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Kids Don’t Want to Be Seen As "Different"

Description

The standard disability ministry programs are likely to reinforce stigmatization rather than inclusion. Dr. Steve Grcevich offers churches some practical solutions.

Today's segment of our series, Including Kids and Teens With Mental Illness at Church, examines the challenge presented by the propensity of kids and teens to reject help that (in their minds) increases the risk they’ll be perceived differently by their peers.

Stigma is a very real concern for children and teens diagnosed with mental illness. Research demonstrates that kids between the ages of 8-18 are more likely to distance themselves socially from a peer with either depression or ADHD and perceive peers with those conditions as more likely to engage in antisocial or violent behavior. Kids are more likely to attribute depression or ADHD in peers to a lack of effort, poor parenting or substance use. We also know that kids who are perceived as different by their peers are more likely to be victims of bullying, especially kids with more subtle signs of disability.

In my practice, this concern often plays out when kids are in need of special education services or accommodations related to a learning disorder or mental health condition. It’s very common for kids who might benefit from small group instruction or testing accommodations to refuse potentially helpful supports because of their concern for the opinions of their peers.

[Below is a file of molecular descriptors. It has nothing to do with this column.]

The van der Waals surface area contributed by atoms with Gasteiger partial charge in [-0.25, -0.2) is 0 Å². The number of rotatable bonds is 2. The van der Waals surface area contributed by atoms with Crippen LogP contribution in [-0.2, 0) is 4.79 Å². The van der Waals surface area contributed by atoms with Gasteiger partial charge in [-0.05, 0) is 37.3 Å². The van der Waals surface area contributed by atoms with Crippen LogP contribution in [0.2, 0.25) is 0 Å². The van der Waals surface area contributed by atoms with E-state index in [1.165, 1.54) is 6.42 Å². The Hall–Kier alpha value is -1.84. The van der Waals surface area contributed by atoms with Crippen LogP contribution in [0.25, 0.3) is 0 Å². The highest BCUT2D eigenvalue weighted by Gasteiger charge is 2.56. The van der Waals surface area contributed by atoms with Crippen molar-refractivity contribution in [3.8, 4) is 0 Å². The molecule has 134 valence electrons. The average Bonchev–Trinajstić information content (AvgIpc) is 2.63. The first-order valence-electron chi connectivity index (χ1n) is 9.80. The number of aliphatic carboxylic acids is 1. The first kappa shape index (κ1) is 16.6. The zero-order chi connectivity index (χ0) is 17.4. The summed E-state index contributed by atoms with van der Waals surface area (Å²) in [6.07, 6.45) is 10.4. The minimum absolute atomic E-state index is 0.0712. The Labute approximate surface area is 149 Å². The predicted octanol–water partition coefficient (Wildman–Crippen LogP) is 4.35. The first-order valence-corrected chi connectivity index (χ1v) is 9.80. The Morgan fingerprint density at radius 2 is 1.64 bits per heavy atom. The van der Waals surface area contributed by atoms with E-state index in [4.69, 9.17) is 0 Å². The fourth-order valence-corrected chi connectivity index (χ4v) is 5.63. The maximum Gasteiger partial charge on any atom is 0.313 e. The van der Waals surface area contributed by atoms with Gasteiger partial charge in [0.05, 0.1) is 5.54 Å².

What do we have to offer kids with significant mental health conditions and their families who could benefit from disability inclusion when they come to church? We have BUDDIES. We have stand-alone classrooms and programming for kids with significant developmental disabilities. We have Young Life Capernaum for teens and young adults with intellectual disabilities. I can’t think of many things that make a child with anxiety more uncomfortable than being singled out for special attention or treatment. Our standard disability ministry programming is likely to reinforce the propensity of kids with mental illness to self-stigmatize…if their families see any benefit from disability ministry programming in general.

The best possible solutions for including kids with mental illness at church would include those offering potential benefits to all children and families without drawing attention to any particular child, those that help kids to prepare privately for participation in church activities outside the scrutiny of peers and solutions that offer necessary supports without requiring children or families to self-identify in order to receive help.

Dr. Steve Grcevich is a physician specializing in child and adolescent psychiatry who serves as President and Founder of Key Ministry. He blogs at church4everychild.org and may be reached at steve@keyministry.org.

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